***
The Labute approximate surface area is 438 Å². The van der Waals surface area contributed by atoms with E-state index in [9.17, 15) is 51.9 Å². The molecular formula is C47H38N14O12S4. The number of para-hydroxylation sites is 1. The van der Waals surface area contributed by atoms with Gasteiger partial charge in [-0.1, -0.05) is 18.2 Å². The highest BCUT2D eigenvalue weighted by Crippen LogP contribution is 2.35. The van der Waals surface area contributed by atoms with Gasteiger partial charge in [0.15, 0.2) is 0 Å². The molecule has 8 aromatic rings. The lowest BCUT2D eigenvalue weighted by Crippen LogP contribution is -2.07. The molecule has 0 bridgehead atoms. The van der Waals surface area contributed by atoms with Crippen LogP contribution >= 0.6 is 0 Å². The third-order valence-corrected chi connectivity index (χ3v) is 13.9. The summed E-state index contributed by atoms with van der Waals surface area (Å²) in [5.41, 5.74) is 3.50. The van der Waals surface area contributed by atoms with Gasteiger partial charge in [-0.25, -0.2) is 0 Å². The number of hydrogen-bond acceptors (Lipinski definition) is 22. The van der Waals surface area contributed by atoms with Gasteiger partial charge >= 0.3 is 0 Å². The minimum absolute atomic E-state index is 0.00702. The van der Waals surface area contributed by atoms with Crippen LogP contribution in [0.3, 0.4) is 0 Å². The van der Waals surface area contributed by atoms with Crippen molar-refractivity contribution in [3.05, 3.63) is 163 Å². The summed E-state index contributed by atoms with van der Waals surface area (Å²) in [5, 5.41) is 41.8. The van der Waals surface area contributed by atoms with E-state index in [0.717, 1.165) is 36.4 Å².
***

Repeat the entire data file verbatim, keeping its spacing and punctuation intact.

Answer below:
The Labute approximate surface area is 438 Å². The van der Waals surface area contributed by atoms with E-state index in [9.17, 15) is 51.9 Å². The molecular formula is C47H38N14O12S4. The number of para-hydroxylation sites is 1. The van der Waals surface area contributed by atoms with Gasteiger partial charge in [-0.1, -0.05) is 18.2 Å². The highest BCUT2D eigenvalue weighted by Crippen LogP contribution is 2.35. The van der Waals surface area contributed by atoms with Gasteiger partial charge in [0.15, 0.2) is 0 Å². The molecule has 8 aromatic rings. The lowest BCUT2D eigenvalue weighted by Crippen LogP contribution is -2.07. The molecule has 0 bridgehead atoms. The van der Waals surface area contributed by atoms with Crippen LogP contribution >= 0.6 is 0 Å². The third-order valence-corrected chi connectivity index (χ3v) is 13.9. The summed E-state index contributed by atoms with van der Waals surface area (Å²) in [5.41, 5.74) is 3.50. The van der Waals surface area contributed by atoms with Gasteiger partial charge in [-0.25, -0.2) is 0 Å². The number of hydrogen-bond acceptors (Lipinski definition) is 22. The van der Waals surface area contributed by atoms with Gasteiger partial charge >= 0.3 is 0 Å². The minimum absolute atomic E-state index is 0.00702. The van der Waals surface area contributed by atoms with Crippen LogP contribution in [0.3, 0.4) is 0 Å². The van der Waals surface area contributed by atoms with Crippen molar-refractivity contribution in [3.05, 3.63) is 163 Å². The summed E-state index contributed by atoms with van der Waals surface area (Å²) in [5, 5.41) is 41.8. The van der Waals surface area contributed by atoms with E-state index in [0.717, 1.165) is 36.4 Å².